What prompted people to call banana a banana and a pineapple a pineapple and not something else?
Actually there is a reason behind the names given to each and every thing; be it a fruit, vegetable, an animal or inanimate objects like stars, planets, etc. However, sometimes the names are misleading, Take the example of pineapple: no it doesn’t come from a pine tree, nor is it an apple.
When you look at a pineapple you may think you are looking at one fruit. Actually, the pineapple is a group of tightly packed small fruits!
The pineapple is native of southern Brazil and Paraguay in South America. Native Indians spread this fruit, called Ananas, through South and Central America to the West Indies. In 1493, Columbus, on his voyage to the Caribbean, found the fruit on the island of Guadaloupe.
To the European eye, this curious new fruit had an abrasive, segmented exterior like a pinecone and inside the fruit had a firm interior pulp like an apple. So combining the two they called it ‘pineapple’.
In Europe, sweets and fresh tropical fruit were not common. These were imported at great cost from various voyages and expeditions. In such circumstances, this ripe yellow fruit, which was bursting with natural sweetness, made the pineapple a coveted fruit. It was such a luxury that King Charles II of England posed for an official portrait where he is seen receiving a pineapple as a gift! For many years after, rich Europeans carefully grew the pineapple in private greenhouses.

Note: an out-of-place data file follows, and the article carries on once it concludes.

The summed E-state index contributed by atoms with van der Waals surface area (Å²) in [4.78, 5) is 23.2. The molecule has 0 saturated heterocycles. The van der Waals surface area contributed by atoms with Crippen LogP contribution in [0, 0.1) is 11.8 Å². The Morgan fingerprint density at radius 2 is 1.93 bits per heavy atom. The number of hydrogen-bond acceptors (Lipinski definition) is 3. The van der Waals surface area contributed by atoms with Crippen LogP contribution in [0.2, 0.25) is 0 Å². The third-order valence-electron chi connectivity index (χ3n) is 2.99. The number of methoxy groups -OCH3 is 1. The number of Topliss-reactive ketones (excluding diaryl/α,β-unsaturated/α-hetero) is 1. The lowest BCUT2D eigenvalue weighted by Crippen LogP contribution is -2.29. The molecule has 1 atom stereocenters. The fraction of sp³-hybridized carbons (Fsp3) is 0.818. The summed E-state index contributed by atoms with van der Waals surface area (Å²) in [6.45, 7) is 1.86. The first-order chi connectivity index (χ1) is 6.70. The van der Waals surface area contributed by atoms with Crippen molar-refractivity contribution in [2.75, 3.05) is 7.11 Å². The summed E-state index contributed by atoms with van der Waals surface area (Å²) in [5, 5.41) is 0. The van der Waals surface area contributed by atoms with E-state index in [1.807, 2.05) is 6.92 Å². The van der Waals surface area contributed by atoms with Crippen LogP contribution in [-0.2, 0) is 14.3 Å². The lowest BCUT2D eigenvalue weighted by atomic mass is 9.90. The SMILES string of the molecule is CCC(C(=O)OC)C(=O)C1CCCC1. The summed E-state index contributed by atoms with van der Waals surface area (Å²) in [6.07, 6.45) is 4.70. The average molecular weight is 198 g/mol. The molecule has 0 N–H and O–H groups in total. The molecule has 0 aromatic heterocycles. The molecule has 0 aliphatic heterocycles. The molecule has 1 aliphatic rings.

Today pineapple fields exist in many parts of the world, including the West Indies, Florida, Northern Africa, Hawaii and Australia. The pineapple plant grows about 2 meter high with a spread of 3 to 4 ft. It is essentially a short, stout stem with a rosette of waxy, strap like leaves and bears its fruits at any time of the year. The leaves of the pineapple plant are also useful for they contain a fibre that can be made into cloth.
Pineapples are grown from new vegetative growth. Home gardeners prefer the top or the crown of the fruit. The crown is removed from the fruit by twisting until it comes free. The bottom leaves are removed and the crown is left to dry for two days, then planted.
Next time your Mom makes the “Oh! So delicious pineapple pudding” for you, you can surprise her by reeling off all the details you know about the fruit – I am sure she will happily make another equally tasty dish for you!